Socially committed wines

Solidarity is a rising value in today’s society, which is why initiatives related to fair or responsible trade, socially committed products or products that promote cooperation are becoming more and more frequent. The new generations of consumers attach importance to factors that go beyond the purely economic, and take greater care over the destination of the money they invest in the purchases they make.
The world of wine cannot be an exception to this trend, and a recent report from
Wine Intelligence
shows that the number of consumers looking for “Fair Trade” wines has grown by no less than 10 percentage points in the current decade.
The key is the younger consumers, who are the market most sensitive to social causes. This is because they show a mentality that is more willing to give importance to values such as solidarity or responsible purchasing, giving priority to products that are sensitive to these aspects or that promote local production.
According to the report, young wine consumers are not only more likely to buy alternative wines, such as organic,Fair Tradeor sustainable wines, compared to older consumers, but they are also more willing to pay more for them.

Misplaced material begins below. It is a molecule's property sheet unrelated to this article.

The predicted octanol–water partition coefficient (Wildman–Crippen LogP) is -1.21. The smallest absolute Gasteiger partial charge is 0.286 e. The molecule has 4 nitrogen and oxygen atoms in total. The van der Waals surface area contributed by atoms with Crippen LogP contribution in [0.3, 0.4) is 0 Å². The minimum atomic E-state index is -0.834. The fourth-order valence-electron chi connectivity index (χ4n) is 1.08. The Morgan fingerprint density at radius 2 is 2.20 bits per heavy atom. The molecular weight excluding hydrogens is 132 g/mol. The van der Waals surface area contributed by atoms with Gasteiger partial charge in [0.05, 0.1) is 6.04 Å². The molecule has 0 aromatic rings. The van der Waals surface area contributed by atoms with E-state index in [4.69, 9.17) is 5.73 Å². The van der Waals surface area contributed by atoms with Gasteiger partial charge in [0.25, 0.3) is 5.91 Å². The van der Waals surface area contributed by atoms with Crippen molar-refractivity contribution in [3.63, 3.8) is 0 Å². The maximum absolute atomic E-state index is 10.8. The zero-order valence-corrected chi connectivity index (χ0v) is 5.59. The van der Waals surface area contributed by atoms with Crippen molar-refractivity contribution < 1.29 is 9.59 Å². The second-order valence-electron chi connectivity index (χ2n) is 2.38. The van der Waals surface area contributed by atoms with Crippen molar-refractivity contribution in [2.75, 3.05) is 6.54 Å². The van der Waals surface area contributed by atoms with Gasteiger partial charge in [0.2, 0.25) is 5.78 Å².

No less than nearly 40% of consumers who were aware of Fair Trade wine now look for this brand or mention when buying wine, up from 30% in 2010.
This has led to an increasing number of wines on the market that can be called “ethical”. Although South Africa is currently the country with the greatest presence of this type of wine, the trend is for it to proliferate more and more assiduously in any region.
In this regard, Viña Bujanda launched its CoNparte
together with the
ONGD Coopera
. This wine, a Rioja Crianza aged for 12 months in American oak barrels, allocates part of its price to finance the projects that the NGO Coopera develops in the different countries where it carries out its solidarity work.

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